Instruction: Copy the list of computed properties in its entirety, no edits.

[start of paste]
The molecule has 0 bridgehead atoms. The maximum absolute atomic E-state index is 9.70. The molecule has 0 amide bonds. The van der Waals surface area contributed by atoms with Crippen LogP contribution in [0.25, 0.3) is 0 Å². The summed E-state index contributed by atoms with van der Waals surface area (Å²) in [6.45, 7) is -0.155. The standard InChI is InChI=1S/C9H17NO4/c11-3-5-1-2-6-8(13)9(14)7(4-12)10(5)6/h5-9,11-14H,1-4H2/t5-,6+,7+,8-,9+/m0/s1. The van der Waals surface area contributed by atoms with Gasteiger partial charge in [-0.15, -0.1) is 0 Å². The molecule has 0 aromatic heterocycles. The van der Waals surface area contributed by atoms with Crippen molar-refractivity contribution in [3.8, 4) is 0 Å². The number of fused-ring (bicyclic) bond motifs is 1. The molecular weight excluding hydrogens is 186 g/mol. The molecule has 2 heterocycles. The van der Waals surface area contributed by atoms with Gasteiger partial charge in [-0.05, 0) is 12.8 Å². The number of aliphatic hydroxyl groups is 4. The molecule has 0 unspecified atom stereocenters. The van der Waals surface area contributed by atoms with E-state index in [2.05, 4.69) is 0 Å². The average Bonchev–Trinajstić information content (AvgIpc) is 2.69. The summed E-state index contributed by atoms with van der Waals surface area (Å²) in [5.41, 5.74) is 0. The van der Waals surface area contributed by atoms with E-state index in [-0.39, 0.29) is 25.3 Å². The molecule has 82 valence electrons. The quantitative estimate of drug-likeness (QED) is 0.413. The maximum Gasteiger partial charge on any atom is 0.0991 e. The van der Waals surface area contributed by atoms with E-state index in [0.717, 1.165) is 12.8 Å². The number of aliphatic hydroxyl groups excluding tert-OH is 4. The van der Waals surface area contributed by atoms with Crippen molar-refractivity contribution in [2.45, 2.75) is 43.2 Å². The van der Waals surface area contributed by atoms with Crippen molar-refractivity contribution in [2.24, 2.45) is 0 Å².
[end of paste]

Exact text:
The molecule has 0 bridgehead atoms. The maximum absolute atomic E-state index is 9.70. The molecule has 0 amide bonds. The van der Waals surface area contributed by atoms with Crippen LogP contribution in [0.25, 0.3) is 0 Å². The summed E-state index contributed by atoms with van der Waals surface area (Å²) in [6.45, 7) is -0.155. The standard InChI is InChI=1S/C9H17NO4/c11-3-5-1-2-6-8(13)9(14)7(4-12)10(5)6/h5-9,11-14H,1-4H2/t5-,6+,7+,8-,9+/m0/s1. The van der Waals surface area contributed by atoms with Gasteiger partial charge in [-0.15, -0.1) is 0 Å². The molecule has 0 aromatic heterocycles. The van der Waals surface area contributed by atoms with Crippen molar-refractivity contribution in [3.8, 4) is 0 Å². The number of fused-ring (bicyclic) bond motifs is 1. The molecular weight excluding hydrogens is 186 g/mol. The molecule has 2 heterocycles. The van der Waals surface area contributed by atoms with Gasteiger partial charge in [-0.05, 0) is 12.8 Å². The number of aliphatic hydroxyl groups is 4. The molecule has 0 unspecified atom stereocenters. The van der Waals surface area contributed by atoms with E-state index in [2.05, 4.69) is 0 Å². The average Bonchev–Trinajstić information content (AvgIpc) is 2.69. The summed E-state index contributed by atoms with van der Waals surface area (Å²) in [5.41, 5.74) is 0. The van der Waals surface area contributed by atoms with E-state index in [-0.39, 0.29) is 25.3 Å². The molecule has 82 valence electrons. The quantitative estimate of drug-likeness (QED) is 0.413. The maximum Gasteiger partial charge on any atom is 0.0991 e. The van der Waals surface area contributed by atoms with E-state index in [0.717, 1.165) is 12.8 Å². The number of aliphatic hydroxyl groups excluding tert-OH is 4. The van der Waals surface area contributed by atoms with Crippen molar-refractivity contribution in [2.45, 2.75) is 43.2 Å². The van der Waals surface area contributed by atoms with Crippen molar-refractivity contribution in [2.24, 2.45) is 0 Å².